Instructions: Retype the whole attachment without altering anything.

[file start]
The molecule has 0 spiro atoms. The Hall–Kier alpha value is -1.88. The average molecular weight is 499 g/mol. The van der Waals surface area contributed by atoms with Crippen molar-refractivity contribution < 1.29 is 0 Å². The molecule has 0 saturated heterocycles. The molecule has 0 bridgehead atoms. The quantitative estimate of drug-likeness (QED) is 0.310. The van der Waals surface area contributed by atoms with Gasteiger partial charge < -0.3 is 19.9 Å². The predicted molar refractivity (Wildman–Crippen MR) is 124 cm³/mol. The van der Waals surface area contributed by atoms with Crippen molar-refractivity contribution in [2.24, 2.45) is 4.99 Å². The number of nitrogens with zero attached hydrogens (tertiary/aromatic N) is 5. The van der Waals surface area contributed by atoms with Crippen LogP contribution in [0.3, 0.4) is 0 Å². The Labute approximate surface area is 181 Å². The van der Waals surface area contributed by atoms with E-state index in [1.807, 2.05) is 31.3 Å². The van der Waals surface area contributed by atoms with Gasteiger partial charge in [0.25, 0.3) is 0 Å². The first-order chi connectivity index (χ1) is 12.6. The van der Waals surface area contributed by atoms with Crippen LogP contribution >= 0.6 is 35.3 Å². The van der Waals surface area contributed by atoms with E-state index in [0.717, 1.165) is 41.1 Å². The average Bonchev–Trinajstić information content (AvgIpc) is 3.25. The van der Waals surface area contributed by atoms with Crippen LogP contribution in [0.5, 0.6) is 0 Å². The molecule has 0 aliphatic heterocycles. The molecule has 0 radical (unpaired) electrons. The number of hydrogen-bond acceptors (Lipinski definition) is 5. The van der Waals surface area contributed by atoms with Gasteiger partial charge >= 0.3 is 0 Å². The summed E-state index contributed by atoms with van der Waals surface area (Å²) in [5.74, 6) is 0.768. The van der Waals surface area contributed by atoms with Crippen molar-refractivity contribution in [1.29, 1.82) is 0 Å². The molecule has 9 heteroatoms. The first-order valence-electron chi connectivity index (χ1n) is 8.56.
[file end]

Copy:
The molecule has 0 spiro atoms. The Hall–Kier alpha value is -1.88. The average molecular weight is 499 g/mol. The van der Waals surface area contributed by atoms with Crippen molar-refractivity contribution < 1.29 is 0 Å². The molecule has 0 saturated heterocycles. The molecule has 0 bridgehead atoms. The quantitative estimate of drug-likeness (QED) is 0.310. The van der Waals surface area contributed by atoms with Gasteiger partial charge < -0.3 is 19.9 Å². The predicted molar refractivity (Wildman–Crippen MR) is 124 cm³/mol. The van der Waals surface area contributed by atoms with Crippen molar-refractivity contribution in [2.24, 2.45) is 4.99 Å². The number of nitrogens with zero attached hydrogens (tertiary/aromatic N) is 5. The van der Waals surface area contributed by atoms with Crippen LogP contribution in [0.3, 0.4) is 0 Å². The Labute approximate surface area is 181 Å². The van der Waals surface area contributed by atoms with E-state index in [1.807, 2.05) is 31.3 Å². The van der Waals surface area contributed by atoms with Gasteiger partial charge in [0.25, 0.3) is 0 Å². The first-order chi connectivity index (χ1) is 12.6. The van der Waals surface area contributed by atoms with Crippen LogP contribution >= 0.6 is 35.3 Å². The van der Waals surface area contributed by atoms with E-state index in [0.717, 1.165) is 41.1 Å². The average Bonchev–Trinajstić information content (AvgIpc) is 3.25. The van der Waals surface area contributed by atoms with Crippen LogP contribution in [0.5, 0.6) is 0 Å². The molecule has 0 aliphatic heterocycles. The molecule has 0 radical (unpaired) electrons. The number of hydrogen-bond acceptors (Lipinski definition) is 5. The van der Waals surface area contributed by atoms with Gasteiger partial charge >= 0.3 is 0 Å². The summed E-state index contributed by atoms with van der Waals surface area (Å²) in [5.74, 6) is 0.768. The van der Waals surface area contributed by atoms with Crippen molar-refractivity contribution in [1.29, 1.82) is 0 Å². The molecule has 9 heteroatoms. The first-order valence-electron chi connectivity index (χ1n) is 8.56.